They also sell them by the slice.
The Pepperoni Grill
287 Pawtucket Avenue
Who says you can’t eat a steaming hot bowl of ramen in the summer?
Many of us think of ramen as something you buy in convenience stores and eat in large quantities as a college student. But you’ve got to figure that something that can be tasty under those circumstances has to be quite stellar when there’s actually some skill and fresh ingredients put into it.
It took us awhile to get to the recently opened and much anticipated Ken’s Ramen in Downcity. There was a long line, or we couldn’t find parking. One time, our three-year-old refused to stay because she thought the music was too loud. So finally, on a weeknight date night, Geoff and I made it over to Ken’s Ramen. I opted for the what they call “the soupless ramen” or Tan-Tan Mazmen, a spicy sesame purée mixed into their special ramen topped with bamboo shoots, kikurage mushrooms, nori and scallions. Geoff opted for the more traditional Paitan Ramen, a chicken broth simmered for over 30 hours, also featuring ramen, bamboo shoots, kikurage mushrooms, nori and scallions. Don’t forget to order some of their homemade pork buns (Cha-Siu Pork Belly).
And don’t let anyone convince you that ramen is not a summer food. In Singapore, everyone eats it all year long, so I don’t see why we can’t too…
69 Washington Street
June 2014: Barstow is now closed. Their Facebook page says “The Barstow is now closed. Please look for a new concept and new menu at 800 Allens Avenue coming soon.”
This Saturday, we had brunch at the Barstow Restaurant in Providence. We arrived about a half hour after they opened at 10 am, and there was no line. In fact, we were the first to arrive — which we decided was either extremely lucky or a bad sign. As it turns out, we were in luck.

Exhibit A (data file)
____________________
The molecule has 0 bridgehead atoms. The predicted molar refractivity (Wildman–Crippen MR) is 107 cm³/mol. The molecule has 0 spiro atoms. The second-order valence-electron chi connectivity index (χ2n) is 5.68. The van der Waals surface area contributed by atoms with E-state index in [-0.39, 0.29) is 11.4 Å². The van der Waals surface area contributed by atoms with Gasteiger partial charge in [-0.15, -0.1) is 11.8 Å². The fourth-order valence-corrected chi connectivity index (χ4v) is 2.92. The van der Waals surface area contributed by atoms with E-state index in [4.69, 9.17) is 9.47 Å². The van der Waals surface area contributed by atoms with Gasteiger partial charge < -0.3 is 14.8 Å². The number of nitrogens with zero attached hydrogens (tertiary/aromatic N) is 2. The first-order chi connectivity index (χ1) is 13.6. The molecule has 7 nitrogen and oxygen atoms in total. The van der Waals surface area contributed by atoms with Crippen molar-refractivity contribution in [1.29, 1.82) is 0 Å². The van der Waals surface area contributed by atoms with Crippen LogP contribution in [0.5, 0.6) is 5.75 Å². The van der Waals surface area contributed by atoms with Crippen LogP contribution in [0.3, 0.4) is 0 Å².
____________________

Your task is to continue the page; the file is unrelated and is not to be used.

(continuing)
I chose one of the specials — a house-made sea salt bagel with Serrano ham, spicy cream cheese, baby arugula and marinated red onion. Apparently, the chef doesn’t always arrive at 5:30 am to make bagels, but I’d certainly be hooked if he did.
The girls shared a mango and ginger steel cut oatmeal with a pomegranate molasses and a buttermilk French toast with grape jam, almonds, and candied ginger. Geoff had the Barstow Benedict — poached eggs, herb-brined pork loin, house bread, and smoked maple hollandaise.
They’ve even got a full bar. Among the brunch drinks, you’ll find a Bloody Mary, a Grapefruit Mimosa, or a Drink Your Cereal with toasted almond scotch, creme de cassis, and Bols yogurt liqueur.
800 Allens Ave
Spinach salad with apples, pecans, gorgonzola and balsamic dressing.
Sometimes I wish we had a diner on Thayer Street. In particular, I fantasize about the Waverly Restaurant moving in within walking distance to my house.
In the meantime, I can still count on Meeting Street Café for breakfast all day, enormous sandwiches (1/2 sandwich = 1 sandwich), homemade soups, fresh salads, and cookies. If you want meatloaf, your partner wants a salad, and the kids want pancakes, you’re in luck here. Meeting Street Café is one of those places that doctors who studied at Brown’s medical school and move elsewhere still talk about years later–a fact I know because my mother-in-law works as a nurse in Ohio.
On our visit today, I ordered their spinach salad with apples, pecans and gorgonzola and asked for a dollop of tuna on there. Geoff had poached eggs.
I still pine for the Waverly’s challah french toast, but, for now, I’ll have to hop the train to NYC or make it myself (with either Seven Stars Bakery challah or Silver Star Bakery Portuguese sweet bread, of course).
Meeting Street Café
220 Meeting Street
We haven’t been as excited about a new neighborhood offering since Gourmet Heaven opened last year. A few weeks ago, Flatbread Company, which has restaurants in Maine, New Hampshire and Massachusetts, opened its first location in Providence on Cushing Street.
Flatbread offers a simple menu of organic salads and a variety of ‘flatbreads’ which, back in New York, we call pizzas. Theirs are made with their own organic tomato sauce (which you can actually see brewing in their giant cauldron) and cooked in their wood-fired clay oven.